For this reason, we choose to spearfish. While this sport is not for everyone, it is one way we can ensure we catch fish that are safe to eat. It also allows us to observe the health of the reef and select the exact species we want to hunt.
To learn which fish are safe to eat and even ways to cook them, we always try and go fishing with a local first. In the Pacific, some fish that are safe to eat on one island may not be on the next. Being able to correctly identify fish in and out of the water, and knowing what size fish is safe to eat, is all gained by local knowledge. There’s also no better way to make friends than to catch and cook a meal together.
Being able to catch fish has freed up precious room in our freezer to store extra fruits and vegetables. It also helps take the bite out of our grocery bill as protein is usually the biggest expense, just behind my wife’s chocolate habit.
On land, it can be a little trickier. In the Marquesas, Leeward, Gambier, and Austral Archipelagos, these relatively young islands have healthy, nutrient-rich soil that can sustain all manner of plant life.
Food from the land
While in these areas, with permission, we can gather fruit by the dinghy-load as things seem to regrow overnight. Here, an afternoon hike through the hills can produce a backpack full of avocados, eggplant, ginger, pamplemousse (grapefruit), pumpkins, passion fruit, and more. But in the low-lying atolls of the Tuamotus it gets harder. These islands only have a dusting of topsoil and plants take much longer to mature here. Not only does this make foraging for fruits even harder but it also makes asking permission even more important.
Coconuts are one of the most versatile foodstuffs. Green ones are the youngest, about the size of a walnut. Over two months, they’ll grow to the size of a grapefruit. Once the nut is about the size of a volleyball or approximately six months old, it’s perfect for drinking.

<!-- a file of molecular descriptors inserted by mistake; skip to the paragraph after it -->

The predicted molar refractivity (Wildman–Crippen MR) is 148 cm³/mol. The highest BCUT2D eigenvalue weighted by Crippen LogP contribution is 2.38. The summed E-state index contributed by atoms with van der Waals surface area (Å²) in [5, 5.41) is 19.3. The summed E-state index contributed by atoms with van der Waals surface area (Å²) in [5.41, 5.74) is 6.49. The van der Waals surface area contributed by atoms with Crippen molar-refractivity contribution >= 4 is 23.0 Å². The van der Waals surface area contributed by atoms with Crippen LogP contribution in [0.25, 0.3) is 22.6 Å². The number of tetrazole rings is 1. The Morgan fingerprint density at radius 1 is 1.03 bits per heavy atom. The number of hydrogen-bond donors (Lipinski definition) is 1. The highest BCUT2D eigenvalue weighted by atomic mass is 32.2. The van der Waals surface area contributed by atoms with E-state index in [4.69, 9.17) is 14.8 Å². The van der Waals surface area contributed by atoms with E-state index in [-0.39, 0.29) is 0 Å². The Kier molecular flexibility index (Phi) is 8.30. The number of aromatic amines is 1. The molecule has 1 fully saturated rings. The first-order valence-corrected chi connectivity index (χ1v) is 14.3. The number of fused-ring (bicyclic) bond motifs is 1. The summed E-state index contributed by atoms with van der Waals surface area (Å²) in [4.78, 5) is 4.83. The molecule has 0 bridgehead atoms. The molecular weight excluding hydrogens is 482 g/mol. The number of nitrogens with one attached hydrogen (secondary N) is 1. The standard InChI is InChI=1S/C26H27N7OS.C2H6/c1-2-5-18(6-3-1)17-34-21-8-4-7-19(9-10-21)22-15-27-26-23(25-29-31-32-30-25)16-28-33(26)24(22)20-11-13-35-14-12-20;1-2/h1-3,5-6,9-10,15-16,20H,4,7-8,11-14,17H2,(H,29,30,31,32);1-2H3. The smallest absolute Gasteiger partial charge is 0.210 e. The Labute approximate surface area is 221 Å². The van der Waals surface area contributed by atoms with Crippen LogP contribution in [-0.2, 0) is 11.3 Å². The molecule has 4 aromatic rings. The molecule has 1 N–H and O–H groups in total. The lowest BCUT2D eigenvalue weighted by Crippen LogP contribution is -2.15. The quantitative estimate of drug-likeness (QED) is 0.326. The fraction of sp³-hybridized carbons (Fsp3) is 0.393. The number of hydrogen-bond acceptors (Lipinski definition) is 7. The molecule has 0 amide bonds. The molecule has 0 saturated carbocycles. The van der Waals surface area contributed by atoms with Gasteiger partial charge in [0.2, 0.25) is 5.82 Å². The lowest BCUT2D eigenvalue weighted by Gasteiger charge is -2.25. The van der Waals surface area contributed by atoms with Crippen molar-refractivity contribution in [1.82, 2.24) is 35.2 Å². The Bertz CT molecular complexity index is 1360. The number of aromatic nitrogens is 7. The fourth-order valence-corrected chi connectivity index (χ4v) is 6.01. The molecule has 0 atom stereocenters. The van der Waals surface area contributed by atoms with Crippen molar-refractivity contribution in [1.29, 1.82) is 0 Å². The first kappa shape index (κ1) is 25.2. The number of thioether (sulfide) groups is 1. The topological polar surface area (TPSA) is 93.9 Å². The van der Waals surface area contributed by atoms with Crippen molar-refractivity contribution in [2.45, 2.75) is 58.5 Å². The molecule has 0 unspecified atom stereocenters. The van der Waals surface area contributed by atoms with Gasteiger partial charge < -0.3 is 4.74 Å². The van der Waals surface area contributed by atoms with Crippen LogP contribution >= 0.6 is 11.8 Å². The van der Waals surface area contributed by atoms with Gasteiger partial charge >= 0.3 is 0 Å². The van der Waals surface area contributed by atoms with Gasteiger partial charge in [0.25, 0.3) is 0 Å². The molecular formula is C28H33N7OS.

The young fruit is full of sweet, refreshing water, loaded with electrolytes, including potassium, sodium, and magnesium. At this stage, it contains almost no meat and the water is nearly fat-free. It makes for a great hydrating drink in the heat of the day.
As the nut matures, it will develop yellow or brown striations on the husk. Inside, the amount of water lessens and the meat begins to congeal. At this stage, its fleshy, soft meat is perfect for making coconut ‘bacon’ (made by tossing coconut meat in oil, soy sauce, sriracha, maple syrup, liquid smoke salt and black pepper and baked at 160°C for 12 minutes) or ceviche.
When fully mature, usually around nine to 12 months, the husk turns brown and the nut will eventually fall. This is when it’s at its richest and fattiest. The meat, now fibrous and firm, has thickened and is ready to shred.
You can husk, then crack the nut with the blunt edge of a knife, hatchet or machete before shredding. We use a coconut grater that was gifted to us back in Panama, but you can also blend the meat in a food processor. Once shredded, we add a little warm water to loosen the fat and oil before straining. Wring out the meat in a cloth napkin as hard as you can to force the milk and cream out.
It doesn’t take much, but by adding a bit of foraged food into our diet every day we can stretch our stores for months. We add coconut cream to our coffee, and toasted shredded coconut meat to cereals and yoghurt in the morning.
We eat freshly caught fish for half of our lunches and dinners, use fruits for baking and smoothies, avocados for guacamole and chocolate pudding, and roast vegetables for soups and salads.
These foraged foods can make some of the tastiest meals around. Fresh caught Mahi Mahi with a mango salsa, served over a bed of coconut rice and a green papaya salad might be one of your more expensive meals out or it can be a nearly free meal that you were able to put together while trawling and going for a walk through a beautiful island valley.
Being able to supplement our stores has allowed us to not only stay in remote anchorages longer but has also introduced us to many of our friends we’ve made while travelling. By showing we are genuinely interested in and want to put into practice the historical knowledge of the Paumotu people we’ve made lasting connections with our teachers. Connections that both physically and metaphorically produce fruit.